There will be days where you’ve done all you can do, and the cards just aren’t dealt in your favor. When that happens, you need an ace in the hole. Don’t be afraid to play it. Mine? The PBSKids app on our Roku. My little ones eat that stuff up—and I don’t have to feel completely guilty about it since it is educational TV, right? Whatever yours is—TV, a snack, playdough, iPad time—it’s OK to use it sometimes in order to buy yourself creative time.
Real-life: Sometimes, my kids wake up earlier than 7:00 AM. (I used to do this to my mom. Let me go on record—Mom, I’m really sorry I woke up before the sun. That’s a terrible thing to do to you.) When that happens, I let my kids watch some TV so that I can finish my creative time. It’s OK to guard that. It’s not selfish because I know that if I take a window of time for myself, I’ll be a better dad later in the day. Obviously, I don’t take hours, just my 30-minute window. But it’s enough for me to feel satisfied that I had time to be creative, and I’m not angrily tucking my kids back into bed. Honestly, it’s a win-win.
Every now and then, it’s OK to cheat yourself a little extra time. Don’t be afraid to use it.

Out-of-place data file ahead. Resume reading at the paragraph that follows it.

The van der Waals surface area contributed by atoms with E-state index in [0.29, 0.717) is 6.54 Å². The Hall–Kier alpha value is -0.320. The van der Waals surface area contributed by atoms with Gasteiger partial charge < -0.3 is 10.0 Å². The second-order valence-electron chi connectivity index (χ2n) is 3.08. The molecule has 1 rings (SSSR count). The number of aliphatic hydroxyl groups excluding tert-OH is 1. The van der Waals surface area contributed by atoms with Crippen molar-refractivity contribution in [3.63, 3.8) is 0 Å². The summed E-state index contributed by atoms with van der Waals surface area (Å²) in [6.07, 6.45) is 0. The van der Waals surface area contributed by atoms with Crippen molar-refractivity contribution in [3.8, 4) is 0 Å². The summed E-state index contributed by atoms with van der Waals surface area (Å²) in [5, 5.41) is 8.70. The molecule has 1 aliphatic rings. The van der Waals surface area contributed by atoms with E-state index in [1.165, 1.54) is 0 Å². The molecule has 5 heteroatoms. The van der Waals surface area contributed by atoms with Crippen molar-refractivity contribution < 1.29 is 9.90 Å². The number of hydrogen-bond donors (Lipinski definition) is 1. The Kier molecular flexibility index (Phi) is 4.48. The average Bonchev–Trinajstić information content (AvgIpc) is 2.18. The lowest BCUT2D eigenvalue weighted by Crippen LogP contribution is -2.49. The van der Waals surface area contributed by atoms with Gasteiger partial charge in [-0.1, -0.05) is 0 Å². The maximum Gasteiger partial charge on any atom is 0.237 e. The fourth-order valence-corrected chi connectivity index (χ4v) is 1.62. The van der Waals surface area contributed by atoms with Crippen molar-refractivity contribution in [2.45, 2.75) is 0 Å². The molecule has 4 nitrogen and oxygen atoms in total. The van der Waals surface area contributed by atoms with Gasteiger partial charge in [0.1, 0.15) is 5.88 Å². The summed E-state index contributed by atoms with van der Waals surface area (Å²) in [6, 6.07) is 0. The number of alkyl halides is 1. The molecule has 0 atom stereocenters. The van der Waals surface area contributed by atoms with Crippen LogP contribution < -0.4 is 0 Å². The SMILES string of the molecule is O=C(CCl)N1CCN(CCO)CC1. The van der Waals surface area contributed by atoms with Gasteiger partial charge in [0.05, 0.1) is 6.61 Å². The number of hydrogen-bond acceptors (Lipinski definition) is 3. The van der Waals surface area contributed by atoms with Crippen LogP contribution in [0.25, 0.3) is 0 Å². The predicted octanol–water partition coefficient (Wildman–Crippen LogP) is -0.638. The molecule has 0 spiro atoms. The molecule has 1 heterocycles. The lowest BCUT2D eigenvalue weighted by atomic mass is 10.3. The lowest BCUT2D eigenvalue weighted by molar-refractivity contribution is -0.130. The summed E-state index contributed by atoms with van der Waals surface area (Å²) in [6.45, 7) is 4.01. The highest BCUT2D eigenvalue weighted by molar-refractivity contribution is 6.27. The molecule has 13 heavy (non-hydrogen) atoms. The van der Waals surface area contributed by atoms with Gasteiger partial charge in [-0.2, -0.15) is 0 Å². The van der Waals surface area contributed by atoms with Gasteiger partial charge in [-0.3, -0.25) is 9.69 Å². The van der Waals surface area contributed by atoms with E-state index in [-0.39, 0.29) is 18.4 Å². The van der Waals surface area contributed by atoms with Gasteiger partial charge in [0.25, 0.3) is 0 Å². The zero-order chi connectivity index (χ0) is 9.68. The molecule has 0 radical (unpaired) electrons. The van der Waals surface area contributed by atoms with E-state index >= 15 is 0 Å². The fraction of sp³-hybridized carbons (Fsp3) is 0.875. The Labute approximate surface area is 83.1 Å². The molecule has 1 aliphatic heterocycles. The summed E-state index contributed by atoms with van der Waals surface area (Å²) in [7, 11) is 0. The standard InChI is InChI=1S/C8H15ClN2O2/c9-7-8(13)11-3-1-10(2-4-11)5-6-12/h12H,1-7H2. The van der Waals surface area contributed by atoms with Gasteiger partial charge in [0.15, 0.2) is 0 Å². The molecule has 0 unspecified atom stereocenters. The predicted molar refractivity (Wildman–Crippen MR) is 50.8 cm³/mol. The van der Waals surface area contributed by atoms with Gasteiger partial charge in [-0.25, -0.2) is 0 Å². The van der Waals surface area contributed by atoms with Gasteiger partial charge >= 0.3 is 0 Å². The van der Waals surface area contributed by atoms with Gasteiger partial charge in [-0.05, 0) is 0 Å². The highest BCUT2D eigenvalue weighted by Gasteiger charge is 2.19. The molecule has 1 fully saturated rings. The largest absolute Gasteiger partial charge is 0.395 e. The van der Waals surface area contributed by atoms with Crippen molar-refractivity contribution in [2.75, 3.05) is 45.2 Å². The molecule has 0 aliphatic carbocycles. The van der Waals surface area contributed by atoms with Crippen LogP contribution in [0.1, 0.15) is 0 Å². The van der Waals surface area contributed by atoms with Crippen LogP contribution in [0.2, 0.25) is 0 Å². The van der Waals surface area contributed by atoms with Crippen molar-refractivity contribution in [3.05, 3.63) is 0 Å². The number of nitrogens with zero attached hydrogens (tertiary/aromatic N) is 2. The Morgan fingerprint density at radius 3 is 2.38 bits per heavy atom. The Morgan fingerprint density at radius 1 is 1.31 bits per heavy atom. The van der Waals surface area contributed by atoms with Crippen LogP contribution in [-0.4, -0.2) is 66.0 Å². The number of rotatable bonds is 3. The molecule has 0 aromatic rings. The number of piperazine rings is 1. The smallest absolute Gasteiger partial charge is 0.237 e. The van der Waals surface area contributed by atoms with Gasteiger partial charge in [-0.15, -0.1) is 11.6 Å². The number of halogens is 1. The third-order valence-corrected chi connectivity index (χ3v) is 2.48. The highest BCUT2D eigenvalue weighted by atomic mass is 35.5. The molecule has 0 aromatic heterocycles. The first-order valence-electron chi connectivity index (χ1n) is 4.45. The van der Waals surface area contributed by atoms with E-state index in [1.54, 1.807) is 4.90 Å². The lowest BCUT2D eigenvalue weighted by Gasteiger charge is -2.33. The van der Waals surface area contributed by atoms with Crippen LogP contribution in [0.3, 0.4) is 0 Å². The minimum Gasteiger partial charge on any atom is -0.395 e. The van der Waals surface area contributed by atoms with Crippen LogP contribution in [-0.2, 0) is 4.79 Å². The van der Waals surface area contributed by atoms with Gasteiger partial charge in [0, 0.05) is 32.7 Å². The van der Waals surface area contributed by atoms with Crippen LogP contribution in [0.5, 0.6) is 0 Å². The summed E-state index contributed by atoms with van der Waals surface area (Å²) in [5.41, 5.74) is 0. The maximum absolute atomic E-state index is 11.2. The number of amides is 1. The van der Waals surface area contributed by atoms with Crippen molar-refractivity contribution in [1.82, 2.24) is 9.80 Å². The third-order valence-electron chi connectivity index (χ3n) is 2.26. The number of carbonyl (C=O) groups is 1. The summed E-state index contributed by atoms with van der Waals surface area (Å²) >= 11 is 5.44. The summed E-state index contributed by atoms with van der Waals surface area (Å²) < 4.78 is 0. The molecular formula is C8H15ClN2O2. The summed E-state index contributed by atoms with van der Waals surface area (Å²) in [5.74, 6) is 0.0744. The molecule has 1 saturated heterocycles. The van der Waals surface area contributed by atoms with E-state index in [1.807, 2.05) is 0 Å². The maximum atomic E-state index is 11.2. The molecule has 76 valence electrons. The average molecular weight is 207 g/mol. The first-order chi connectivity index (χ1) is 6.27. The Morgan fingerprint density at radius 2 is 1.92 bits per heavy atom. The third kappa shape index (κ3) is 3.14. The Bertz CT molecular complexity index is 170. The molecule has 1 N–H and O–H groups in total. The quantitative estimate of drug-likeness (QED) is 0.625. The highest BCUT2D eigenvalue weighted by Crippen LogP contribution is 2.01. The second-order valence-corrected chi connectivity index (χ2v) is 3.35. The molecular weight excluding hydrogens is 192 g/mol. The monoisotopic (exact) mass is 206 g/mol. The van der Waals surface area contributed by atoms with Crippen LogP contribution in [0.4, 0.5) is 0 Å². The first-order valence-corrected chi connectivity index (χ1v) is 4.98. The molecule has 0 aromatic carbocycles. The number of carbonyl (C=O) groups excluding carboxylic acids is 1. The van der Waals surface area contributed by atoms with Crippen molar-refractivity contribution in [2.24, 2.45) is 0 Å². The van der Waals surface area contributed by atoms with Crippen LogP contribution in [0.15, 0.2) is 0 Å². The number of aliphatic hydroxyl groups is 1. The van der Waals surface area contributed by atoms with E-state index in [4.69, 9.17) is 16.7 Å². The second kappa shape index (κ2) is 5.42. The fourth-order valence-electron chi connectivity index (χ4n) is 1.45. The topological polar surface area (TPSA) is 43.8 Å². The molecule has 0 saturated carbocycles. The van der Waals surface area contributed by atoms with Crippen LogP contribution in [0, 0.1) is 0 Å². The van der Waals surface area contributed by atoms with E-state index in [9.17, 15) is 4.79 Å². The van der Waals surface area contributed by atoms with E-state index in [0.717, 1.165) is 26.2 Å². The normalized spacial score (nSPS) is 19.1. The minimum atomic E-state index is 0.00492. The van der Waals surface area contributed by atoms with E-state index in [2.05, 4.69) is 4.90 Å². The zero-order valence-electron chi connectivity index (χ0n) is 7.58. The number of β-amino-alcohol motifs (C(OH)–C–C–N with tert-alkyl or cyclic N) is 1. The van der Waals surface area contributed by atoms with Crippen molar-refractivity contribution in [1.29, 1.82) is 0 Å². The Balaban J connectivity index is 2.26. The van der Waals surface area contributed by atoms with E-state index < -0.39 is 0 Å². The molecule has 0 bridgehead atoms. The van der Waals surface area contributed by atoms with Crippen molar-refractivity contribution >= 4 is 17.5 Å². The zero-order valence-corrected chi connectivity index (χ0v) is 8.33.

At the top of all his compositions, before he ever wrote a single note of music, Johann Sebastian Bach would scrawl out the words Jesu Juva. It’s Latin for “Jesus, Help.” For the king of Baroque music, his creative ventures were an act of worship. Every note he wrote was a chance for the Baron of Baroque music to connect with God.
Real-life: I really like Bach. So I stole this from him. On top of everything I write, I peck out Jesu Juva on my keyboard. So I start every novel, every short story, every article, with that simple prayer. And when I run into creative snags or roadblocks, I utter that prayer again—sometimes verbally, sometimes in my head. It’s not a magic bullet to my creative problems (I still write too much, I still splice commas, I still overuse the em dash), but it does remind me that my creative ventures are about more than me. They’re a chance for me to turn back to the King for help.